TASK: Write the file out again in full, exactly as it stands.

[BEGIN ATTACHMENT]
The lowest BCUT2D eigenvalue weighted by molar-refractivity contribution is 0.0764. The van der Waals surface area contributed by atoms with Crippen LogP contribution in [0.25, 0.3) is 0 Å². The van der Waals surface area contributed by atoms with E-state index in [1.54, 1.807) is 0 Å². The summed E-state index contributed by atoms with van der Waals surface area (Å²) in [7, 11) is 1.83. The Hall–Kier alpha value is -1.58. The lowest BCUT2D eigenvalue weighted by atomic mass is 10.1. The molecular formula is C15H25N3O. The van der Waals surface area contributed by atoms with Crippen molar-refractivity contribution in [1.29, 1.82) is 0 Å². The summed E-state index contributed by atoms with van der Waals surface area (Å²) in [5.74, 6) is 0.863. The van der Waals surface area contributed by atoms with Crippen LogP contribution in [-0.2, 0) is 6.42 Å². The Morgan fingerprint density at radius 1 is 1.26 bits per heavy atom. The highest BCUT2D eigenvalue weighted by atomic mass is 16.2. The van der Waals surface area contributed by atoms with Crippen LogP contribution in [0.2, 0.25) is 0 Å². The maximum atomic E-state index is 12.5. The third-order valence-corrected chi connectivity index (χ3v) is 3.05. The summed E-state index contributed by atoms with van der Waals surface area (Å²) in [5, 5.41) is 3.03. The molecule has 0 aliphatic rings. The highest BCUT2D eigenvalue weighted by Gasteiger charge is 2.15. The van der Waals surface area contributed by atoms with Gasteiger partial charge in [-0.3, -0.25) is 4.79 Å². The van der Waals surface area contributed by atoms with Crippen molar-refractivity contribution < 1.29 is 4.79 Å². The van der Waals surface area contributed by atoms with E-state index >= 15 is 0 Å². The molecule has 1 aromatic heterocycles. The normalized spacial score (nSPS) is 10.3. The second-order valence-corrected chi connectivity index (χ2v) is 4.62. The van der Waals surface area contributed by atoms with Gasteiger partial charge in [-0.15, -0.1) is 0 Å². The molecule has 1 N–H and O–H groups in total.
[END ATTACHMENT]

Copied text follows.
The lowest BCUT2D eigenvalue weighted by molar-refractivity contribution is 0.0764. The van der Waals surface area contributed by atoms with Crippen LogP contribution in [0.25, 0.3) is 0 Å². The van der Waals surface area contributed by atoms with E-state index in [1.54, 1.807) is 0 Å². The summed E-state index contributed by atoms with van der Waals surface area (Å²) in [7, 11) is 1.83. The Hall–Kier alpha value is -1.58. The lowest BCUT2D eigenvalue weighted by atomic mass is 10.1. The molecular formula is C15H25N3O. The van der Waals surface area contributed by atoms with Crippen molar-refractivity contribution in [1.29, 1.82) is 0 Å². The summed E-state index contributed by atoms with van der Waals surface area (Å²) in [5.74, 6) is 0.863. The van der Waals surface area contributed by atoms with Crippen LogP contribution in [-0.2, 0) is 6.42 Å². The Morgan fingerprint density at radius 1 is 1.26 bits per heavy atom. The highest BCUT2D eigenvalue weighted by atomic mass is 16.2. The van der Waals surface area contributed by atoms with Crippen LogP contribution in [0.2, 0.25) is 0 Å². The maximum atomic E-state index is 12.5. The third-order valence-corrected chi connectivity index (χ3v) is 3.05. The summed E-state index contributed by atoms with van der Waals surface area (Å²) in [5, 5.41) is 3.03. The molecule has 0 aliphatic rings. The highest BCUT2D eigenvalue weighted by Gasteiger charge is 2.15. The van der Waals surface area contributed by atoms with Gasteiger partial charge in [-0.3, -0.25) is 4.79 Å². The van der Waals surface area contributed by atoms with Crippen molar-refractivity contribution < 1.29 is 4.79 Å². The van der Waals surface area contributed by atoms with E-state index >= 15 is 0 Å². The molecule has 1 aromatic heterocycles. The normalized spacial score (nSPS) is 10.3. The second-order valence-corrected chi connectivity index (χ2v) is 4.62. The van der Waals surface area contributed by atoms with Gasteiger partial charge in [-0.15, -0.1) is 0 Å². The molecule has 1 N–H and O–H groups in total.